The movie industry needs to change how it treats dark-skinned women
06 Mar 2016
It’s safe to say that the upcoming release of the new Nina Simone movie has got many of us feeling some kind of way. It has also made me realise just how the creative industries, and especially the movie industry, constantly shun dark-skinned African-American women.
From what I’m aware, Mary J. Blige was originally cast for the role of Nina Simone, but she couldn’t commit to the role due to scheduling conflicts. No problem – it happens – and she’s a busy lady making beats and being awesome. Aesthetically Blige holds similar features to Nina Simone, features that added to her beauty and made her so well-known and unique within her industry.
But Mary J. Blige’s scheduling conflicts do not excuse the casting of light-skinned, mixed-race actress Zoe Saldana. Are black women going extinct in the movie industry? Was there really no one else that would have been appropriate for this role?
Let’s not forget that producers, casting directors, directors and Saldana herself – despite how uncomfortable she may say she felt – all went forward feeling that it was “fitting” to blacken her face with make up and create a prosthetic nose to make her depiction of Simone more “realistic”.
Opportunities for black female actors are few and far between, and it’s not that I don’t class Saldana as a black woman, but the whole way the movie has been approached is almost as though Hollywood doesn’t believe Saldana is a black woman. The actions they took in order to make her appear more black is the saddest part of it all. There is also absolutely no way in hell that if there was a biopic made of Beyoncé a woman of Nina Simone’s dark complexion would be considered, so why is the reverse okay?
I’ve seen the debates on Facebook, Instagram and other social media outlets where women have suggested a number of black actresses that they believe would have been phenomenal for the role such as Viola Davis and Danai Gurira. Back in 2012, when the movie was originally slated to be released, Clutch Magazine named five other well deserving actresses that would have been appropriate – such as India Arie, N’Bushe Wright and Aisha Hinds.
Now, a lot of people may not have heard of these names before but guess what Hollywood, THAT’S OK. In fact, this movie, especially after following the Oscar nominated Netflix documentary, What happened, Miss Simone?, not only needed to be done with the utmost attention to detail but would have been a fantastic opportunity to introduce a black female actress the public weren’t yet familiar with.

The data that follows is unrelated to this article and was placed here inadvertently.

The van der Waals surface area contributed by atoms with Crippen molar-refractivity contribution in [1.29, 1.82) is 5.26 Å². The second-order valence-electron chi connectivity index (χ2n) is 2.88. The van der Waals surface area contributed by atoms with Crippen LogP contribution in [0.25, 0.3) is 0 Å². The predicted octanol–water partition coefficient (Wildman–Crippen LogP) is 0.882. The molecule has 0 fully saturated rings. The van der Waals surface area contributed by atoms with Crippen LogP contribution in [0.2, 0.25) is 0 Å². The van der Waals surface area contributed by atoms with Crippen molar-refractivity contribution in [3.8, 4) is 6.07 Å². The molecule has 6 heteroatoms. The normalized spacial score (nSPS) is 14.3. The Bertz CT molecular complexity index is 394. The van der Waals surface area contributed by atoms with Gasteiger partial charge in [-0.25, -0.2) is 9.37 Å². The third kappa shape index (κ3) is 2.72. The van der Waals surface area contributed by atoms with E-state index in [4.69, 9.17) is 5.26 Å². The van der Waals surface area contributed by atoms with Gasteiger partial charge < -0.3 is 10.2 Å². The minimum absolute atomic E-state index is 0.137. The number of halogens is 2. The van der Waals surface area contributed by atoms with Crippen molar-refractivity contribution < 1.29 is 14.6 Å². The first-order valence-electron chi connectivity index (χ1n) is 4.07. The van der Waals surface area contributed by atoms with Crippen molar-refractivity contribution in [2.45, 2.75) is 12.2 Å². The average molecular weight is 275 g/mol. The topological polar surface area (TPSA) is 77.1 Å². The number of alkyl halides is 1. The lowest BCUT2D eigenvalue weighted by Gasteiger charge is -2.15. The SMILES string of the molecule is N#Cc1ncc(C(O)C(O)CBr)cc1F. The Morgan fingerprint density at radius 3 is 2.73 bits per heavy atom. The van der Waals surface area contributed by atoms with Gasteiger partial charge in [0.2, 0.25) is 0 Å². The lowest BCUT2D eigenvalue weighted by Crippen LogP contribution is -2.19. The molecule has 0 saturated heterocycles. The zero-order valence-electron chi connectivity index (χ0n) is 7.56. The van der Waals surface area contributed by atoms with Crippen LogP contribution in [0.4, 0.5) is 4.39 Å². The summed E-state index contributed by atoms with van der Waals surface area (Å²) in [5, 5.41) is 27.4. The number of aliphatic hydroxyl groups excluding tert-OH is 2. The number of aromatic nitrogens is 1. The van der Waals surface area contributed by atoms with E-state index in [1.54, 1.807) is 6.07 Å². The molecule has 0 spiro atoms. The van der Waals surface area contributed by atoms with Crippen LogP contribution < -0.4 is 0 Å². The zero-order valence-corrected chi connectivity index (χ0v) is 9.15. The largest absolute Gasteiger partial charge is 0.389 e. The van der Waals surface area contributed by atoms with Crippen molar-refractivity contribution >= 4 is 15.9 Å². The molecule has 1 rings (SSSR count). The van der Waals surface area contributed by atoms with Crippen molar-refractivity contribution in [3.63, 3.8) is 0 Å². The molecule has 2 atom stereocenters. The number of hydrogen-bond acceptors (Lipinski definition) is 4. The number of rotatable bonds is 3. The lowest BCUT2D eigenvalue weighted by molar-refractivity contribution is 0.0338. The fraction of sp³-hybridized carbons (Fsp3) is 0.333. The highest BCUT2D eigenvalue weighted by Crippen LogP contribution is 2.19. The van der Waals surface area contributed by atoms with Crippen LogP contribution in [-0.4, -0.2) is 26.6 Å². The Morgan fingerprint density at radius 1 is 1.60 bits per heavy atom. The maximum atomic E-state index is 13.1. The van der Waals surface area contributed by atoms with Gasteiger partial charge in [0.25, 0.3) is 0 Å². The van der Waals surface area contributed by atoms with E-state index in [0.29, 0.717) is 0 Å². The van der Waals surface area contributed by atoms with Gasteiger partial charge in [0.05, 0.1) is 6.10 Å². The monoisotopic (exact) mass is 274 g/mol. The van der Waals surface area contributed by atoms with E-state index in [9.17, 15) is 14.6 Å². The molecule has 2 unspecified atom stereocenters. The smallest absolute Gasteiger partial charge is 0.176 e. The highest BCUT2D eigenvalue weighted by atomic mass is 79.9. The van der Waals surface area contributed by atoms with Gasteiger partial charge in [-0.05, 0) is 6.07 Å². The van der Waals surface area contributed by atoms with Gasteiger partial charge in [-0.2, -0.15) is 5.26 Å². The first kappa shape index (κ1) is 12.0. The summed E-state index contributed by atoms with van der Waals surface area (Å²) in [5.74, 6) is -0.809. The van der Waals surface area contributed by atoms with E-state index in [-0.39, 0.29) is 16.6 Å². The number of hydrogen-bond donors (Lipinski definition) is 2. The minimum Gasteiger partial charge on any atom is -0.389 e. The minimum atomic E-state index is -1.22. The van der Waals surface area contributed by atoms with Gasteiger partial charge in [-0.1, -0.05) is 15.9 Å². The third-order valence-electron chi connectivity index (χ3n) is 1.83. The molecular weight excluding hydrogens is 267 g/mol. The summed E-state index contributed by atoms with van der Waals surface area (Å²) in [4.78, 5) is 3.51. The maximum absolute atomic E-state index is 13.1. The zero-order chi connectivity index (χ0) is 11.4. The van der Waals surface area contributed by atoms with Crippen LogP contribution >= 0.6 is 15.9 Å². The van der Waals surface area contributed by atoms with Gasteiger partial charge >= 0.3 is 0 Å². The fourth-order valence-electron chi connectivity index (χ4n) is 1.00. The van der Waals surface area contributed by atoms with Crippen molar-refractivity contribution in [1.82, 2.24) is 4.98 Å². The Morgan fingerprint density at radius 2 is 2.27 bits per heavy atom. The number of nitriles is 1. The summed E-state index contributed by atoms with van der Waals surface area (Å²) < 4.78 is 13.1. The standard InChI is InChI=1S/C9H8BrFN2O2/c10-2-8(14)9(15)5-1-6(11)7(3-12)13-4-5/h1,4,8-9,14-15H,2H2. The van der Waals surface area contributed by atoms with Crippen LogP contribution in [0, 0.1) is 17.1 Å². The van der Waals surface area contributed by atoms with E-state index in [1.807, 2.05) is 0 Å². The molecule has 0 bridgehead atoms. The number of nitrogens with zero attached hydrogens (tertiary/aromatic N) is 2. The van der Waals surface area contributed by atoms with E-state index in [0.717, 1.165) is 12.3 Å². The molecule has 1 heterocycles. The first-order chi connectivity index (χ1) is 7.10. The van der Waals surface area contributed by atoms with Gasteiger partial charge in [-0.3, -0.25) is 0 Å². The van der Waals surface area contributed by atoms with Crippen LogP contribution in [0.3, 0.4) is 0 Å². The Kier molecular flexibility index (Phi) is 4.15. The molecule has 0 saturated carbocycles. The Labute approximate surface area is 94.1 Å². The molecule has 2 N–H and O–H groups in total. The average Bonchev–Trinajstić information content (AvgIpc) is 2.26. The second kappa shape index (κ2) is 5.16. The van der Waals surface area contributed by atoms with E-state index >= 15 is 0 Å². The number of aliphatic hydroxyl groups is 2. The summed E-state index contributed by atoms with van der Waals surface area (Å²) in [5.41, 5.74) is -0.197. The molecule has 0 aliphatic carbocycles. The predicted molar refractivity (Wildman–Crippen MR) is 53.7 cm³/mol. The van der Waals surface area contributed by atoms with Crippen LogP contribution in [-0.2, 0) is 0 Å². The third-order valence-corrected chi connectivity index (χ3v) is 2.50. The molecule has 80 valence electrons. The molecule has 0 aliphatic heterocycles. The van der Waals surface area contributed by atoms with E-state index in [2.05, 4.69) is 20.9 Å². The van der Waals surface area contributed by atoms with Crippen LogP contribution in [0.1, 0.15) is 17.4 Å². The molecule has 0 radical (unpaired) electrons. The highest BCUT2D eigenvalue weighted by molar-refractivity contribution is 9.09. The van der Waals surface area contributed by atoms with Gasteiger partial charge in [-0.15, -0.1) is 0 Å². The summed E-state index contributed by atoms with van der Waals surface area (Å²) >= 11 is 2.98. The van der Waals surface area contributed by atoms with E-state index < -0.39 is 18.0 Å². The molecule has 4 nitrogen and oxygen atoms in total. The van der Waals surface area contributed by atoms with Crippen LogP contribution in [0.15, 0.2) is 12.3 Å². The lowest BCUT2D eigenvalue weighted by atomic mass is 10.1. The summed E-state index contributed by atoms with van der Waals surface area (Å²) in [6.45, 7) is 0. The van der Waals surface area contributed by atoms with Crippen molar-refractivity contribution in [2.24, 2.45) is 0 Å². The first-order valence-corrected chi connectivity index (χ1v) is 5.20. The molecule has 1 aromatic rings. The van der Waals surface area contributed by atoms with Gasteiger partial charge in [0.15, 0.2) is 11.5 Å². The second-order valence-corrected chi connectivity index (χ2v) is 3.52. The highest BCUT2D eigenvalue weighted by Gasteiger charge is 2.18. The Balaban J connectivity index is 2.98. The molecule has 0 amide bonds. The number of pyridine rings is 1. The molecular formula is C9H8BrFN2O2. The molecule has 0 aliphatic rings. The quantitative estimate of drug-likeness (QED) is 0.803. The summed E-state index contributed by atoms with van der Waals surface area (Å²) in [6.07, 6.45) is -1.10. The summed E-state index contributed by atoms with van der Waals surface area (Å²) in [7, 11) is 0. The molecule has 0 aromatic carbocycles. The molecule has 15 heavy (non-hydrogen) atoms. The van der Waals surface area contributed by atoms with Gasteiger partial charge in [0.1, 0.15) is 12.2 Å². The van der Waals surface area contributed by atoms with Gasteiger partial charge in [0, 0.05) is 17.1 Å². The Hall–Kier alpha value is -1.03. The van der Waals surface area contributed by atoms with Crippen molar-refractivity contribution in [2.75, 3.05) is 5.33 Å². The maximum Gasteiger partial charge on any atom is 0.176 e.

It’s painful when you realise the lack of attention and care the movie industry has when it comes to casting women of colour. There’s a horrible tug of war that is starting to feel as though a number of white people are doing anything to weaken women of colours confidence and stunt our growth.
‘It’s painful when you realise the lack of attention and care the movie industry has when it comes to casting women of colour.’
In 2016 we’re still having to fight to have our faces seen and our craft appreciated. Black male actors don’t have it easy either, but being a black female actor in the industry is still less favourable than being a black man. The opportunities for lead roles for black men seem to be slowly growing; think Selma, Mandela and 12 Years of Slave.
When it comes to Hollywood, it’s hard to talk about race without addressing gender and vice-versa. Saldana had told InStyle magazine that although she didn’t feel that she was right for the role, she also didn’t think “Elizabeth Taylor was right for Cleopatra either… An artist is colourless, genderless”.
Whilst opportunity is important, as an actor, director and musician it is important that we understand the effects of the work we produce. Cleopatra came out 53 years ago, in 1963, when the Civil Rights Movement was testing America’s tolerance of black men and women, when there was a hugely visible lack of opportunity and social and political unrest. Then we fast-forward to 2016, when segregation feels like a “thing of the past” and we have black women taking centre stage on hit TV shows such as Scandal and How To Get Away With Murder, yet here we are.
Saldana’s casting in the movie highlights the never-ending battle for women of colour to be cast in leading roles. The amount of times black women have been seen as a disadvantage for their African and Caribbean qualities. Here we are being told that we’re still not good enough. Or in this case, light enough to then pretend to be dark enough. Here is a music icon, that everyone knows the face and image of being skewed so heartlessly in order to make an “attractive” Hollywood movie.
Once again, the colour and shade of black women’s skin is being displayed as a hindrance and a set-back. It’s disrespectful to allow people to believe that this is okay. That it’s okay to portray a person who exists in so many of our every day lives in this way because there are people who would have been much more well suited for the role.